My long-awaited post on SoulForce

Here it is, the long-awaited post about SoulForce Equality Ride. I have been writing this blog since before they even came! This will discuss who SoulForce is, the preparations made for their arrival, the events of the day, the controversial outcome, and my thoughts. This is one long post :)

In case you don’t know what it is, the Equality Ride is a division of SoulForce, and their mission is to go around the country in a huge megabus “in pursuit of justice for transgender, lesbian, gay, bisexual, and queer people through engagement of action. This year’s ride will stop at 16 campuses in the Northeast, South, and Midwest–all with policies that are discriminatory to LGBTQ students. The ride in 2010 places a special focus on community work and will engage with campuses and their surronding communities. We will partner in volunteer work, host organizing forums, link students with communitiy members, and support existing justice work.”

They chose my school, Southwest Baptist University, because we have policies that they feel are discriminatory to LGBTQ students. According to page 7 of our Student Handbook, “Scripture teaches that heterosexual union is the only acceptable expression of sexuality and must be reserved for marriage and insists on sexual abstinence for those who are unmarried…All members of the University family should abstain from unbiblical sexual practices and from behavior which may lead to a violation of God’s standards on sexual activities.” When you are planning on coming to SBU, you sign a contract that says you will abstain from “premarital sex, extramarital sex, and homosexual behavior.” The contract also has other rules you are to follow as well (look at page 6 of the contract). If you don’t follow the contract, you are subject for dismissal. Rob Harris, the Dean of Students, told some faculty and students that in his five years as Dean, nobody has been dismissed for homosexuality. I, personally, stand by SBU’s view of sexuality as I believe that it is what Scripture teaches. I think that the policy is fair, as it doesn’t just target specific sins, it covers a lot more as well (read the student handbook for more).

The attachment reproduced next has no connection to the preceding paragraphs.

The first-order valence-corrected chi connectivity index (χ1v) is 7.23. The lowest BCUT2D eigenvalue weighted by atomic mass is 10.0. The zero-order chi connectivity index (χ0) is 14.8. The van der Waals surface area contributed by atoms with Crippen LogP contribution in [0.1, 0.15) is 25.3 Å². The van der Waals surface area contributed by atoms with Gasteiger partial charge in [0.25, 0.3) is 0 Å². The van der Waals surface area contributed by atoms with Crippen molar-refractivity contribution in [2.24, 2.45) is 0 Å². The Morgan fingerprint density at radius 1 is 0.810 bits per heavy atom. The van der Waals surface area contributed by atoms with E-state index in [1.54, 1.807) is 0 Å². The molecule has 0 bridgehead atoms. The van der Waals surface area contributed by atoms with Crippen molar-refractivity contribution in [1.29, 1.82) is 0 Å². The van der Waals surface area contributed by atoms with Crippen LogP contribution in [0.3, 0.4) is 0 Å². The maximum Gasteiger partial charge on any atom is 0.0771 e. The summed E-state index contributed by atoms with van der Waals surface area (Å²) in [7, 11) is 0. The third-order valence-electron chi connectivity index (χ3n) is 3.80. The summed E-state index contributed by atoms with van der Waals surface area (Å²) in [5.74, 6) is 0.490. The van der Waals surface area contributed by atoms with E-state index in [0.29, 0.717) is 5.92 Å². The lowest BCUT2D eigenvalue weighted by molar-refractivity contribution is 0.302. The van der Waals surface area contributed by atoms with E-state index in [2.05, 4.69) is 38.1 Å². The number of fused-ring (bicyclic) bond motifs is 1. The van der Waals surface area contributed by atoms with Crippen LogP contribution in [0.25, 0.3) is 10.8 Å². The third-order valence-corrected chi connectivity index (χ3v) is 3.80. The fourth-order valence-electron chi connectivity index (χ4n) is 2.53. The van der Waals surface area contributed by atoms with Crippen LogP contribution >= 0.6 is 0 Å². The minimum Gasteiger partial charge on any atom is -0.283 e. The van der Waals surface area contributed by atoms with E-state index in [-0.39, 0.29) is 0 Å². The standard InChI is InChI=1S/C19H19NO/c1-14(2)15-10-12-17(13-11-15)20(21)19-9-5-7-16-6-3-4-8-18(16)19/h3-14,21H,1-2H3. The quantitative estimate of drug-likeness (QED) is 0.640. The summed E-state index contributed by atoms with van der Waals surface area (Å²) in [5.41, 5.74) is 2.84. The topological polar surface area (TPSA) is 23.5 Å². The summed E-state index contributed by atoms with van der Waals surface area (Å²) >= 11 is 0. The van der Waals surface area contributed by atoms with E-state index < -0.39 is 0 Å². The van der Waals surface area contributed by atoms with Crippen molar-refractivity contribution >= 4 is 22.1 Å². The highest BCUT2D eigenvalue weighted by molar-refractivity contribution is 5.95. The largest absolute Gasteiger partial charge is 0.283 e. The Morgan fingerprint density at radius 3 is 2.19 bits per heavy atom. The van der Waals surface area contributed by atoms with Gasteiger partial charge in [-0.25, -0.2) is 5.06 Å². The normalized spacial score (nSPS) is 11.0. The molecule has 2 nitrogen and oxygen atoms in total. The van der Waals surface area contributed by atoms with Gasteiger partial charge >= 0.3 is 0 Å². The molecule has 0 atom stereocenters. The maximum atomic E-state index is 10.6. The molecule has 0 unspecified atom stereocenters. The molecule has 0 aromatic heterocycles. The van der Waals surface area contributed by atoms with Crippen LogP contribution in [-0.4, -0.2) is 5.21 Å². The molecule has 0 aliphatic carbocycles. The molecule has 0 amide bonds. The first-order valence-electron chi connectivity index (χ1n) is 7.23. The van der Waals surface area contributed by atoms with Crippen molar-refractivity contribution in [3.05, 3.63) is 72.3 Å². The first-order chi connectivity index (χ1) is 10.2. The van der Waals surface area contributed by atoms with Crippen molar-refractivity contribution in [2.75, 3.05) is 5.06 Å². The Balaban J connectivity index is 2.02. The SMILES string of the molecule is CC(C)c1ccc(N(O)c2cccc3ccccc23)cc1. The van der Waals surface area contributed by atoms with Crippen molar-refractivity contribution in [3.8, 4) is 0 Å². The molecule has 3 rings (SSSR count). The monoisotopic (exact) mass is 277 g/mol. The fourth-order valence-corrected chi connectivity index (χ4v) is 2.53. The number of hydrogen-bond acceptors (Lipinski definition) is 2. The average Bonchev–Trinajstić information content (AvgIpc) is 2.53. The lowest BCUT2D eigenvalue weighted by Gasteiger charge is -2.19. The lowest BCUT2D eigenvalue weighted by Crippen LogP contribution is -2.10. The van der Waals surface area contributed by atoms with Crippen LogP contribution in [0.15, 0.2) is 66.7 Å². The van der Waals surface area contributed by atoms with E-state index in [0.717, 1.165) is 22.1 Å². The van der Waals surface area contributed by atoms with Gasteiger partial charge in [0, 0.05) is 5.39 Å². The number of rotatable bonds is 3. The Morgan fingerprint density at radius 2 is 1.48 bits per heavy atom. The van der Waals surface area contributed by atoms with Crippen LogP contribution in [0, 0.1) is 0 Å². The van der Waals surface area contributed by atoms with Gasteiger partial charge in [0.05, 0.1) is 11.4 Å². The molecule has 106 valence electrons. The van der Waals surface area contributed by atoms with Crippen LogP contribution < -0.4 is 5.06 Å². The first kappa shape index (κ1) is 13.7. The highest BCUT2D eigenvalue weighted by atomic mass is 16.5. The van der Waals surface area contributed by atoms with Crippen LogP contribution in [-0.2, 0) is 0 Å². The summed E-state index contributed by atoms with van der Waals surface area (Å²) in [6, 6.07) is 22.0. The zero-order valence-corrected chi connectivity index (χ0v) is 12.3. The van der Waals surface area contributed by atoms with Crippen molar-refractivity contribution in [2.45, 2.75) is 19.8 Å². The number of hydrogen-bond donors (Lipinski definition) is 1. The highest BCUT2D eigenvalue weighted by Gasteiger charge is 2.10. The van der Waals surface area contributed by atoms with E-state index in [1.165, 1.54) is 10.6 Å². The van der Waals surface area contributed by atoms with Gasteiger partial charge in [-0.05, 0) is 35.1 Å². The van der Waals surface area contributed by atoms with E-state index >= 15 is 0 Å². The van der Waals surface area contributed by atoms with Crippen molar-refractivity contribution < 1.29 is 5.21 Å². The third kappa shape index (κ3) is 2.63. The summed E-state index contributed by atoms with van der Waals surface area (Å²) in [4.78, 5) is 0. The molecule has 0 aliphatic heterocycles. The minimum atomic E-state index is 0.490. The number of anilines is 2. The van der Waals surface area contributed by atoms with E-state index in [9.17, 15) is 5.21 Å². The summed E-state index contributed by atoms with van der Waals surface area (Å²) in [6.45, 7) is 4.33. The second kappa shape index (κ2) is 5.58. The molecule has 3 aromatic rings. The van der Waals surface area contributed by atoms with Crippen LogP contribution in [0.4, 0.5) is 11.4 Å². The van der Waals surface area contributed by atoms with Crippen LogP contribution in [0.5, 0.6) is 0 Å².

SBU prepared for this visit for months. The Administrators did a lot of research, a lot of work, and a lot of praying. There were three panel discussions put forth open for all students on campus: (1) What the Bible says about homosexuality, (2) Homosexuality related to behavioral sciences, and (3) Interacting and conversing with individuals who have a different worldview. All of the sessions were extremely informative, extremely challenging, and just plain good!

SBU also asked for student hosts to hand out with the Riders all day. They talked to other universities who had done this, as well as plan an itinerary. The day went smoothly for all the other campuses, so SBU imitated this model. I automatically wanted to be a host because I think that I am one of the most least-judging and most easy-going people on campus. I had a lot of homosexual friends in high school, and I had a lot of questions about it in general. Plus, if I want to be a youth minister, I need to learn as much as I can about as many different things as I can, especially different worldviews. So that was my thinking :)